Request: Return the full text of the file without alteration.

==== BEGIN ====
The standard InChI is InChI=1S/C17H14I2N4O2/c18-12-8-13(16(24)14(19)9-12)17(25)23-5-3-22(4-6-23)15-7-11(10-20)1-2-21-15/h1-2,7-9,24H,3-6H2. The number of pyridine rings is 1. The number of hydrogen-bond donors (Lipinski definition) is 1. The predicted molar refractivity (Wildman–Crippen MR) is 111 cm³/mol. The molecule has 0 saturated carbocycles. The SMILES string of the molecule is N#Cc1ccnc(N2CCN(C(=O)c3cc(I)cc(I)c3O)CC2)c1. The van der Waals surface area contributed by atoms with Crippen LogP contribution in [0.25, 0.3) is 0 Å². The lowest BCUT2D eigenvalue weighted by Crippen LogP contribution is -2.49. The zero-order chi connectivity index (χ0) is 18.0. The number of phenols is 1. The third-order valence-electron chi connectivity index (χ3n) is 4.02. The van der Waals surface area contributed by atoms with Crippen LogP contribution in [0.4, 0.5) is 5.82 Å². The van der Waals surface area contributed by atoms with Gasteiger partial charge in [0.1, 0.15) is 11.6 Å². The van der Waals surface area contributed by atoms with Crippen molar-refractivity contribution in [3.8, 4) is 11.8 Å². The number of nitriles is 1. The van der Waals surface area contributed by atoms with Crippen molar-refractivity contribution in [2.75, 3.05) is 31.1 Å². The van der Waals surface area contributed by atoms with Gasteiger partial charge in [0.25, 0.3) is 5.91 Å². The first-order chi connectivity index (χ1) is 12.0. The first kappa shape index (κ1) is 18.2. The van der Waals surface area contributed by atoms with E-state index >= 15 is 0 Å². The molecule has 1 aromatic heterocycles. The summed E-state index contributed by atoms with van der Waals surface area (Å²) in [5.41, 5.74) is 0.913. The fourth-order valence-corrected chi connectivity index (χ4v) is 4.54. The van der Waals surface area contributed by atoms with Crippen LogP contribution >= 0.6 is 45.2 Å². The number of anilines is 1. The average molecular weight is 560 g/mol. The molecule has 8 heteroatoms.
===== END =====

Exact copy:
The standard InChI is InChI=1S/C17H14I2N4O2/c18-12-8-13(16(24)14(19)9-12)17(25)23-5-3-22(4-6-23)15-7-11(10-20)1-2-21-15/h1-2,7-9,24H,3-6H2. The number of pyridine rings is 1. The number of hydrogen-bond donors (Lipinski definition) is 1. The predicted molar refractivity (Wildman–Crippen MR) is 111 cm³/mol. The molecule has 0 saturated carbocycles. The SMILES string of the molecule is N#Cc1ccnc(N2CCN(C(=O)c3cc(I)cc(I)c3O)CC2)c1. The van der Waals surface area contributed by atoms with Crippen LogP contribution in [0.25, 0.3) is 0 Å². The lowest BCUT2D eigenvalue weighted by Crippen LogP contribution is -2.49. The zero-order chi connectivity index (χ0) is 18.0. The number of phenols is 1. The third-order valence-electron chi connectivity index (χ3n) is 4.02. The van der Waals surface area contributed by atoms with Crippen LogP contribution in [0.4, 0.5) is 5.82 Å². The van der Waals surface area contributed by atoms with Gasteiger partial charge in [0.1, 0.15) is 11.6 Å². The van der Waals surface area contributed by atoms with Crippen molar-refractivity contribution in [3.8, 4) is 11.8 Å². The number of nitriles is 1. The van der Waals surface area contributed by atoms with Crippen molar-refractivity contribution in [2.75, 3.05) is 31.1 Å². The van der Waals surface area contributed by atoms with Gasteiger partial charge in [0.25, 0.3) is 5.91 Å². The first-order chi connectivity index (χ1) is 12.0. The first kappa shape index (κ1) is 18.2. The van der Waals surface area contributed by atoms with E-state index >= 15 is 0 Å². The molecule has 1 aromatic heterocycles. The summed E-state index contributed by atoms with van der Waals surface area (Å²) in [5.41, 5.74) is 0.913. The fourth-order valence-corrected chi connectivity index (χ4v) is 4.54. The van der Waals surface area contributed by atoms with Crippen LogP contribution >= 0.6 is 45.2 Å². The number of anilines is 1. The average molecular weight is 560 g/mol. The molecule has 8 heteroatoms.